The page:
Author

Pascal Menoret

Pascal Menoret

Renée and Lester Crown Professor of Modern Middle East Studies at the Crown Center and an Assistant Professor of Anthropology at Brandeis University.

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How Saudi Suburbs Shaped Islamic Activism

Saudi suburbs

Pascal Menoret
Middle East Brief 125, January 2019

Summary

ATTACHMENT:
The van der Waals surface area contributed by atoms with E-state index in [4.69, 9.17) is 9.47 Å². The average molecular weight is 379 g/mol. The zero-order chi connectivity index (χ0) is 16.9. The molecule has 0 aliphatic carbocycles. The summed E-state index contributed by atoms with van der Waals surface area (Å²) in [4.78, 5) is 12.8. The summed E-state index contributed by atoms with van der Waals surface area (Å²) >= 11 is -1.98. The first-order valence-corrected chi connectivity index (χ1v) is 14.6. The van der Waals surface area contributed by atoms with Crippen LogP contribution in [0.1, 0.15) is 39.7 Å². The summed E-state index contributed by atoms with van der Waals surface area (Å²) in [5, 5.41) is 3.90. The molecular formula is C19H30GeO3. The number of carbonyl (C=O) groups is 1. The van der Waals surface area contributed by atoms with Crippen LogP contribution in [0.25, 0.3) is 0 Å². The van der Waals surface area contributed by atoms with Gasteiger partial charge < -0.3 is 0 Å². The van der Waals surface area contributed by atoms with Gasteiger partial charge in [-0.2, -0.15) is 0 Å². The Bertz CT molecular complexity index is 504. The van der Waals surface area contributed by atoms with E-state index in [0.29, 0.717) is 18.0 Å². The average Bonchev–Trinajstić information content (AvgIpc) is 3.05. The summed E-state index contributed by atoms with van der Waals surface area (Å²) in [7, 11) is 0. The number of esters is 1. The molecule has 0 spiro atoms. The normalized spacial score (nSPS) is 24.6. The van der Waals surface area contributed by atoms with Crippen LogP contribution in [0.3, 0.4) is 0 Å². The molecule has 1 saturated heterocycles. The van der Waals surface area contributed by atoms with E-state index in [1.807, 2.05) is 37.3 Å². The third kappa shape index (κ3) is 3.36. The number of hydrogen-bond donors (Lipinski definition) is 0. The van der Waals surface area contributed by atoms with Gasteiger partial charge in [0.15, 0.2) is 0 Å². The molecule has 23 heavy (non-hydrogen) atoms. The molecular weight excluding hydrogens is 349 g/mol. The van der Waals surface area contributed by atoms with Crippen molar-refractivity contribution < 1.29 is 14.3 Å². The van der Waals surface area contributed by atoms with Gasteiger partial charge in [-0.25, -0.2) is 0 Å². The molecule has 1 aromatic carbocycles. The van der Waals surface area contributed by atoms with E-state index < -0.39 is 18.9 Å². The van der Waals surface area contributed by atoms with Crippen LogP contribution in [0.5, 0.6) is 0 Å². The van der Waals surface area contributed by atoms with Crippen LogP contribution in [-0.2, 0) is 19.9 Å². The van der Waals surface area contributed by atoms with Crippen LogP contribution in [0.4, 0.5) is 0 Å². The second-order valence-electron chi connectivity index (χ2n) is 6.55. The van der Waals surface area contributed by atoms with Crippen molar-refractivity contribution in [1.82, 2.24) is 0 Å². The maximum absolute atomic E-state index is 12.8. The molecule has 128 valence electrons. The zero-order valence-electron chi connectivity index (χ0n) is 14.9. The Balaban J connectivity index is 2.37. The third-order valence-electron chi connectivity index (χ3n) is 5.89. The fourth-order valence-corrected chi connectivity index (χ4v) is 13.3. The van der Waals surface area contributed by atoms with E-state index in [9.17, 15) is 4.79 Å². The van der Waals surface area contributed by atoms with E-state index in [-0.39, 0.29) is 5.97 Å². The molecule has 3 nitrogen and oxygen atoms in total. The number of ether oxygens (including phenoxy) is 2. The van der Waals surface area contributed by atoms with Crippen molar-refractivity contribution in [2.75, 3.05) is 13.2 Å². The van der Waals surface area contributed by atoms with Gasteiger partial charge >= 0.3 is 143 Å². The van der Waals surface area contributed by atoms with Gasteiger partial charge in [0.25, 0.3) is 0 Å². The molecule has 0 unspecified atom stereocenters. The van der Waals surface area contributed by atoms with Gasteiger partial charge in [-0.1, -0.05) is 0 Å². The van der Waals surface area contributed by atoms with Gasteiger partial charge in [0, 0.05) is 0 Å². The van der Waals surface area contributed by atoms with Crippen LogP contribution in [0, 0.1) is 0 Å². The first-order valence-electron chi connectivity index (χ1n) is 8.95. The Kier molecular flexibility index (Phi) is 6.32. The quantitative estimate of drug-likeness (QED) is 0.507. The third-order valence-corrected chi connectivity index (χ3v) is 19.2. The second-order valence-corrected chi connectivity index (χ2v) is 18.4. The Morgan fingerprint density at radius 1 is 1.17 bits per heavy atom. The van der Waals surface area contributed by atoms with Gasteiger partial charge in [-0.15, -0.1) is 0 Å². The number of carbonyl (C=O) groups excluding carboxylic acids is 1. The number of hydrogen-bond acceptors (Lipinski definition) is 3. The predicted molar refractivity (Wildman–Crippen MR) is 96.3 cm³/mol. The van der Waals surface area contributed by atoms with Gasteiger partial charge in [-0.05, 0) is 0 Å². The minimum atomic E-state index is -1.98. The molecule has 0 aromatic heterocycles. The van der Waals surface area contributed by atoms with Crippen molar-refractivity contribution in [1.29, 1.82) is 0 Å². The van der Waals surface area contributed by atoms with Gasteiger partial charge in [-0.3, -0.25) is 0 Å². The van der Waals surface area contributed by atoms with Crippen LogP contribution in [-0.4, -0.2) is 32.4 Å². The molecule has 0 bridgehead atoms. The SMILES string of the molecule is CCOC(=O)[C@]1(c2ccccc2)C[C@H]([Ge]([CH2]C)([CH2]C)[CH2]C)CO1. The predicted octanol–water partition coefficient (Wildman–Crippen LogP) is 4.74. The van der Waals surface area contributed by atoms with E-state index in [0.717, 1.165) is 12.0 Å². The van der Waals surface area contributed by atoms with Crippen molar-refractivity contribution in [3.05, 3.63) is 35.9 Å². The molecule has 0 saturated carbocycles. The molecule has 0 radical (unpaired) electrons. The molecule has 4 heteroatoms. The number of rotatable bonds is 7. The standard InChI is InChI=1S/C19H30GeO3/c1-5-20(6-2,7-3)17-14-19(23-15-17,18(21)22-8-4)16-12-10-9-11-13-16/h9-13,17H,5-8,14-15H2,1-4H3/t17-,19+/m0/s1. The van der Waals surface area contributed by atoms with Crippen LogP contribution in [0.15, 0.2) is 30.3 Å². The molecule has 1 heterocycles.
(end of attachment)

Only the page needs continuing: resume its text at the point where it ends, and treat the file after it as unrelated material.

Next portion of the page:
Islamic movements in Saudi Arabia—including the Muslim Brotherhood, Salafi groups, and armed militants—have faced fierce repression since the rise to power of King Salman in 2015. As with earlier crackdowns, however, they are likely to survive. In this Brief, Pascal Menoret argues that the strength and resiliency of Saudi Islamic activism is rooted in how it takes advantage of resources and spaces created during the rapid expansion of suburbs of Saudi Arabia’s main cities since the 1960s. Islamic activism in the Kingdom is a suburban phenomenon, and it is in the sprawling landscapes of suburbia where Islamic activists recruit and mobilize for a range of activities, including street protests, marches, electioneering, and direct action. Menoret’s analysis challenges the conventional wisdom that piety and religious doctrine explain the strength of Islamic activism in Saudi Arabia.


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